Why do I never find this threads on time

?

Anyway, I think the "easy to explain" issue is of low importance when selecting a model (or any analysis for that matter). When talking about binary models I try to focus on the expected values, which is what we predict with the model. In this case, that expected value is a probability, so I just skip odds ratios and talk about probabilities, which I think is an easier concept to understand for non statisticians. As far as I know, both logit and probit models are estimated with maximum likelihood methods and you can have probabilities with both, so I personally don't have much of a difference with interpretations (at least when presenting results).

So I'd like to mention the only conceptual reason I know to choose between logistic or probit regression. Probit models can be hard to estimate when the outcome is rare. This means that in cases when the number of "1's" in your dataset is low the model may have problems, even if you have a huge dataset. Logit models, on the other hand, are way better when handling rare outcomes. For reasons I have yet to determine, in my life most datasets have had a really low number of successes (is that the real plural?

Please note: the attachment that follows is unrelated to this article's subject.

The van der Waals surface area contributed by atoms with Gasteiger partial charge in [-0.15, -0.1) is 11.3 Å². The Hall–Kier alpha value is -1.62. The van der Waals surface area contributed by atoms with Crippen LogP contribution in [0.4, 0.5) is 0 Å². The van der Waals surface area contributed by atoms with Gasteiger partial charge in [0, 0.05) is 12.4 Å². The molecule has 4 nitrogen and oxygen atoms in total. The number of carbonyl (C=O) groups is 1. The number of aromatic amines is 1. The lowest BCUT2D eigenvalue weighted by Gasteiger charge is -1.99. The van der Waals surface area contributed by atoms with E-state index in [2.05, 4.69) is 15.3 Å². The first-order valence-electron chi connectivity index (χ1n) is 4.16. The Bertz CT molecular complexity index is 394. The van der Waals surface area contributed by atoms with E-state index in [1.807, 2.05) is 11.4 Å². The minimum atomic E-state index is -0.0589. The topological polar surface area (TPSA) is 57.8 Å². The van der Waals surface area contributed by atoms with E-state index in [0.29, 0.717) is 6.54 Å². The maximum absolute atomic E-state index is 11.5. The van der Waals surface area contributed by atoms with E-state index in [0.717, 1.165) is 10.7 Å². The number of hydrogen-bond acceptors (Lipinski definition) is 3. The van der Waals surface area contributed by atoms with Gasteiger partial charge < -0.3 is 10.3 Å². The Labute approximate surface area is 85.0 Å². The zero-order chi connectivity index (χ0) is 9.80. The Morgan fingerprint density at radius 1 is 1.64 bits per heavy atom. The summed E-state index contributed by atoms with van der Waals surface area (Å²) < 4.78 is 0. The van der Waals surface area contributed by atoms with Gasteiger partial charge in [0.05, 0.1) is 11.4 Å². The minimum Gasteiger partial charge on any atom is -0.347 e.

). I assume that most studies work in understanding the probabilities of something unusual happening, so logit models may be more appropriate for these particular situations. That is why I think logit is far more common.

By the way, log odds don't have to be necessarily linear. In fact, you have to check for that linearity in your model. If the relationship is not linear, you may have to correct the model, such as you do with OLS, by using adjusted variables or Fractional Polynomials.